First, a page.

Have you looked inside your dog or cat’s ears lately? What are all those humps, bumps, and wrinkles? It does look complicated, but this is actually the least problematic part of the ear. Ear troubles actually come from the smooth, apparently simple tunnel just beyond the ridges and bumps. Ear infections are an extremely common complaint in the dog and cat and a source of intense frustration for many pet owners and vets as well. Here are a few tips for keeping your pet out of the clinic.


Ear canals should be kept dry whenever possible. Never flush the ear with water; in fact, you should be protecting it from accidental wetting during baths. Stuff the ears gently with a cotton ball (don’t forget to remove this afterwards) or just forego shampooing above the shoulder. If your pet swims a lot, you can help to repel moisture by applying a few drops of oil-based ear cleaner before and after swimming. In a pinch, fragrance-free baby oil or mineral oil will also do the trick.


When it comes to routine cleaning, follow this simple rule: if it ain’t broke, don’t fix it. Ear cleaning solutions are obviously formulated to be as gentle as possible for the normal ear, but when we disturb the normal ear repeatedly by introducing something foreign, we run the risk of creating a problem. If there is a lot of waxy debris visible, but the ear is not itchy, just moisten a gauze (in the drugstore under “wound care”) with ear cleaner, wrap it over your finger, and use this to wipe the ridges clean. That way, you can avoid disturbing the delicate ear canal beyond. I don’t recommend using type cotton swabs (like “Q tips”) unless you can see the fluffy end at all times. Delving deeper exposes your pet to the risk of a broken ear drum and tends to pack unseen debris even tighter into a very confined area.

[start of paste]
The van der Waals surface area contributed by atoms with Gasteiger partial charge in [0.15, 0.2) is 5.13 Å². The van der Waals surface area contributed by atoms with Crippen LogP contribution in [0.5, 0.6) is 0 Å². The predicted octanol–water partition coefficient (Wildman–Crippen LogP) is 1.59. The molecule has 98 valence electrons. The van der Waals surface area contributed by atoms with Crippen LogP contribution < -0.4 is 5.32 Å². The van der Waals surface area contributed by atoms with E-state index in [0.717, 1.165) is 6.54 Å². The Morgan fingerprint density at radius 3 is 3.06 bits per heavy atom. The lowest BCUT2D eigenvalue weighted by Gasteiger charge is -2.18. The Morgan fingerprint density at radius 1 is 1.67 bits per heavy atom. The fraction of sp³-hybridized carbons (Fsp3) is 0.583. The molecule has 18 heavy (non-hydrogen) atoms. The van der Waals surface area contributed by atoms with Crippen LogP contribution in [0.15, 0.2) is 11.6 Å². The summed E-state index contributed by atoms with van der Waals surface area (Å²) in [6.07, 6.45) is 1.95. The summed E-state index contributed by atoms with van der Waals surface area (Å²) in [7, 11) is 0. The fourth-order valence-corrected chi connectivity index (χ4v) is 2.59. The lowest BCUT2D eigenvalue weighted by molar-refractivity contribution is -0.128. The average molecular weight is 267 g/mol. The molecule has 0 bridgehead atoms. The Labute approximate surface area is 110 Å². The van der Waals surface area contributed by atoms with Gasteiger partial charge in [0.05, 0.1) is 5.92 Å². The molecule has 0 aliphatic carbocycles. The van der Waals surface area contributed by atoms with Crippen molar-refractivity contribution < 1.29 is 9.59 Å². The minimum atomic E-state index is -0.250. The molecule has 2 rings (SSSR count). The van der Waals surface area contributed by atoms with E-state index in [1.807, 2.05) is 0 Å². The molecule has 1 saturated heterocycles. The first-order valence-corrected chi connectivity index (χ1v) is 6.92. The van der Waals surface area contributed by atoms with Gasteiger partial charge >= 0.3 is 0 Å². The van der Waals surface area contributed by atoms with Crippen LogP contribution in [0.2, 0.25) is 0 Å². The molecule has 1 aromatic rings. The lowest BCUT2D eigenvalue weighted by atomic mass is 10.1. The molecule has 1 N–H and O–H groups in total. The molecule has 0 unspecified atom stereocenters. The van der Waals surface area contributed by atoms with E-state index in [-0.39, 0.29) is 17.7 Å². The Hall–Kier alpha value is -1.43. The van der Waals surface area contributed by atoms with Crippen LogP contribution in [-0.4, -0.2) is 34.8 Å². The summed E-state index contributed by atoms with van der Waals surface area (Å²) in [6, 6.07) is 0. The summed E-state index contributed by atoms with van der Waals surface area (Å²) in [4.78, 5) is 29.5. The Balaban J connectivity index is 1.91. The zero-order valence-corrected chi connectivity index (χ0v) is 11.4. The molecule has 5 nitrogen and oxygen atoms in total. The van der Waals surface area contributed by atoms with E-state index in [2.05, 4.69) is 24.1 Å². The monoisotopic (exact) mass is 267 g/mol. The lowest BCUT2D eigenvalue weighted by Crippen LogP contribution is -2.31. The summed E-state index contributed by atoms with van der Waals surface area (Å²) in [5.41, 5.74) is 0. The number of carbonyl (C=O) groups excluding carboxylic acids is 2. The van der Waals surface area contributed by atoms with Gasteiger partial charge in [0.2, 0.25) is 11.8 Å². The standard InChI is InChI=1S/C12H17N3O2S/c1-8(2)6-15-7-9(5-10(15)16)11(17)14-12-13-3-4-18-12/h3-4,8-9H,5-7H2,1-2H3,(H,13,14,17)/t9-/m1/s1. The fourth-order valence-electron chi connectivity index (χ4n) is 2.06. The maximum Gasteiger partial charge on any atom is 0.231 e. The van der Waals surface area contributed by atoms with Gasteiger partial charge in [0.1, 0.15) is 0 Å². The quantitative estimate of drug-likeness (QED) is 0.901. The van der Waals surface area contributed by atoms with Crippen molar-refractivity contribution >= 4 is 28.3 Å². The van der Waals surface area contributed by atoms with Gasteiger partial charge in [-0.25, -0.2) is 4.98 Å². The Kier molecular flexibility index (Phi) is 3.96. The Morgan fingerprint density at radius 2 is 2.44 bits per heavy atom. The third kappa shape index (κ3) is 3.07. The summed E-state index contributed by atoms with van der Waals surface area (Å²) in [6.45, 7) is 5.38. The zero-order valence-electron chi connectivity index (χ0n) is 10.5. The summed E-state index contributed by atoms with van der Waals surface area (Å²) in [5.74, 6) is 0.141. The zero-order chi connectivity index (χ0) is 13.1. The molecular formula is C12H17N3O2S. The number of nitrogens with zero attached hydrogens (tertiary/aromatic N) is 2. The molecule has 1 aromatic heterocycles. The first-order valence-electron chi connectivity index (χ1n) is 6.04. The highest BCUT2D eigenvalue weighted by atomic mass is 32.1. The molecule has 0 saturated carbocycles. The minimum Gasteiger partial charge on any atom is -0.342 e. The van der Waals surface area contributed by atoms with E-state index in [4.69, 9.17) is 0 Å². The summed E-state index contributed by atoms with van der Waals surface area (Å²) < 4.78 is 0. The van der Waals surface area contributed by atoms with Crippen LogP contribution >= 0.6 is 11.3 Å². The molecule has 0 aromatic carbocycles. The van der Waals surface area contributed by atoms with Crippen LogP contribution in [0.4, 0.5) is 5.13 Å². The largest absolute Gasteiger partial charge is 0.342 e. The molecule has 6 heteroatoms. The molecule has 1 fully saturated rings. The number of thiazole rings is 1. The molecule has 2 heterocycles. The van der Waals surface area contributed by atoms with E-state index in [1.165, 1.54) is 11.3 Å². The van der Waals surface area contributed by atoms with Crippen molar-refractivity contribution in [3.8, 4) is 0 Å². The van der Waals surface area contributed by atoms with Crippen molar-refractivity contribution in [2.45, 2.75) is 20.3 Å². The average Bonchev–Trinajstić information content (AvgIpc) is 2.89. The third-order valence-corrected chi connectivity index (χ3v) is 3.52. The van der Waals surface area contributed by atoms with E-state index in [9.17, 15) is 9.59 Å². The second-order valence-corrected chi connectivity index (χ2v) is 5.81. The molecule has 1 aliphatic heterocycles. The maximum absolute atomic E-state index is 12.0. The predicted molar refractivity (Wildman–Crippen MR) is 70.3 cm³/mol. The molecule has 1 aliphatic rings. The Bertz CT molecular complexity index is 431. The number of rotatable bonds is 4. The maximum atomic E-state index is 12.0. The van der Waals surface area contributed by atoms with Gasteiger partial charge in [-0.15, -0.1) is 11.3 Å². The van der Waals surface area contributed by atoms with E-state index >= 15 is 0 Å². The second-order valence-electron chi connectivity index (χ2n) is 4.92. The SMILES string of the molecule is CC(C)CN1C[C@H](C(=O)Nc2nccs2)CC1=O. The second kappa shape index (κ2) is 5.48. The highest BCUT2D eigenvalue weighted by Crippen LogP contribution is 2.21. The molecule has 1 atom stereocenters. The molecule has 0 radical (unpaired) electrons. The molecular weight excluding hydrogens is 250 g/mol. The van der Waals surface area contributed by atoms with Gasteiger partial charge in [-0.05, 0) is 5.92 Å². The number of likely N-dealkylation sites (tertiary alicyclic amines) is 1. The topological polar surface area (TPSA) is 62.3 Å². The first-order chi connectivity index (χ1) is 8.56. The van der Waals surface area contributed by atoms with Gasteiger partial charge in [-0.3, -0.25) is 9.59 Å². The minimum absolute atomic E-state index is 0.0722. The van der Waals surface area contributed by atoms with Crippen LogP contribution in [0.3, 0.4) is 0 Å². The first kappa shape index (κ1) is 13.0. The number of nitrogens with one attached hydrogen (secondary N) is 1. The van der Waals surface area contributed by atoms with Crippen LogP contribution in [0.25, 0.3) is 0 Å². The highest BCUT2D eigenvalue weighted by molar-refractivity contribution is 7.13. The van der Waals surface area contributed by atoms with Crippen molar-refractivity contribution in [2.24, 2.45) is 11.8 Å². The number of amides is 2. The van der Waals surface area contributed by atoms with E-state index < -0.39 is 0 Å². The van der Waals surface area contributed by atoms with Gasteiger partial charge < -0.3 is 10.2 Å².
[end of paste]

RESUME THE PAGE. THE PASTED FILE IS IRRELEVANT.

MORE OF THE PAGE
If your pet is shaking her head a lot or scratching constantly at the ear, she has probably developed an infection. You could try a deep cleansing of the ear canal—by applying a liberal amount of solution and massaging it in from the outside—but don’t bother attempting this more than once. If there isn’t a dramatic improvement right away, you’ll need to see the vet. As a general rule, ear infections are not treatable with over-the-counter products. Never use hydrogen peroxide in the ear. The skin of the ear canal is too delicate for this product, and it serves virtually no purpose in there. Neosporin and other ointments won’t reach deep enough. Don’t treat an infection with ear mite medicine unless you have solid evidence of actual mites. They’re not an especially common problem, except in kittens. Don’t waste your time and money trying to fix a painful, itchy ear at home; just get to the clinic. When the ear canal is suffering, your vet has lots of experience in providing a quick and—hopefully—permanent resolution.


Dr M.S. Regan